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My birthday weekend – part 4.

Also see [– 1 –], [– 2 –] and [– 3 –].

Afternoon tea

Tony and Gill left by taxi at midnight to return to their (at that point, secret) hotel. We tidied up and went to bed. On Sunday morning, while Sharon cooked up a delightful breakfast (the last of her self-imposed cookery chores for this weekend), I made many trips up and down the four flights of stairs to pack up our car. By the time we were ready to leave I felt like I’d climbed Ingleborough, just up the road.

I had ascertained, during Saturday’s dinner conversation, that we would be joining Tony and Gill at their hotel for Sunday evening. That much I knew. What I hadn’t known was that the hotel was only about four miles away and that I would be given another surprise as we arrived there, about 11.30am. Too early to book in, but not too early, apparently to be given an envelope containing our voucher for an hour of archery training and practice.

Sharon’s bow

How exciting.

Archery has never been something I’d said, or thought I wanted to do, but was thrilled to be given the opportunity anyway. We had to wait for our trainer, Andrew, in ‘the lodge’, which reminded me of Fred Flintstone’s Water Buffalo meeting room – all wood and testosterone. The lodge was where all those out for their weekly (daily?) ‘shoot’ would meet to practice on clay pigeons. It was awfully noisy. Anyway, Andrew came along and whisked us away to the Archery Butts and an hour of learning new skills began.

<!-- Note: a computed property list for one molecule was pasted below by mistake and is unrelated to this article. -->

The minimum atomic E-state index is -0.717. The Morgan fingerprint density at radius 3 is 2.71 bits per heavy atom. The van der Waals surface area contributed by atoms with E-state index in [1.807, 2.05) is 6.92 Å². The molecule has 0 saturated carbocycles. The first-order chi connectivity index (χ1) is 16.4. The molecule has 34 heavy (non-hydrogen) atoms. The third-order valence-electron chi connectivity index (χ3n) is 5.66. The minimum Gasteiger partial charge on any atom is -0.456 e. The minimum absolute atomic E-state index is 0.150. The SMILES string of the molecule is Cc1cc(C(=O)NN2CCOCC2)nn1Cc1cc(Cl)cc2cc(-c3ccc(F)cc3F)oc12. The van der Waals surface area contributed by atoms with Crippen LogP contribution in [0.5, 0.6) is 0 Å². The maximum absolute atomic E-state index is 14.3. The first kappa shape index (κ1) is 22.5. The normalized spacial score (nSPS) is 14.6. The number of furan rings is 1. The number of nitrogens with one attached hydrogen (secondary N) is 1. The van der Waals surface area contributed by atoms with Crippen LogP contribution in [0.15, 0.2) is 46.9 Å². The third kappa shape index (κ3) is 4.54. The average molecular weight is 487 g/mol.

To be fair, we didn’t do bad. We were on short ranges and managed to hit the target butt with every arrow except one and by the end we were grouping the arrows fairly well. But there’s a lot to remember. Face this way; move this leg forward a little; turn your head towards the target; hold the bow this way – not that way; pull the string back this far; take a deep breath; don’t wobble etc.

‘Don’t wobble’ – how many planes of wobbles are there? I suppose I should ask an airline pilot! Straight arm holding bow + straight other arm holding arrow, straight back 90º to the floor in all directions + no lateral movement of the arm(s) or head. Phew – exhausting. But fun 🙂

We then went and booked into the hotel, at which point I was given my final envelope – afternoon tea for two! See above 😉 We were stuffed, but still managed to meet Tony and Gill for dinner in the bar/restaurant.

What a great, memorable weekend. Thank you Sharon xxx

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Readers of earlier posts [-1-] and [-2-], may remember that my birthday weekend had so far been a series of surprises – each one topping the other.  My previous post had seen me reeling from the arrival of invited (but unexpected by me) guests Tony and Gill. I’d left the post promising to detail the food that was served up by Sharon after a long, hard afternoon in the kitchen.

After celebrating with a glass of fizz, we sat down to:

Gnocci

Served with roast cherry tomatoes, blue cheese and rocket topped with a sweet pepper sauce.

Sharon had made the gnocci and the sweet pepper sauce during the afternoon, so I knew we were having roast peppers at some stage because the delicious smell peculated throughout the room I was in. This was followed by:

Seared Tuna Steak

Served with lemon and coriander couscous, samphire and garlic butter.

Fresh Tuna cooked in garlic butter is one of our favourite meals, so this was a delight. All the flavours were balanced nicely and the steak was not too big for its role in the meal.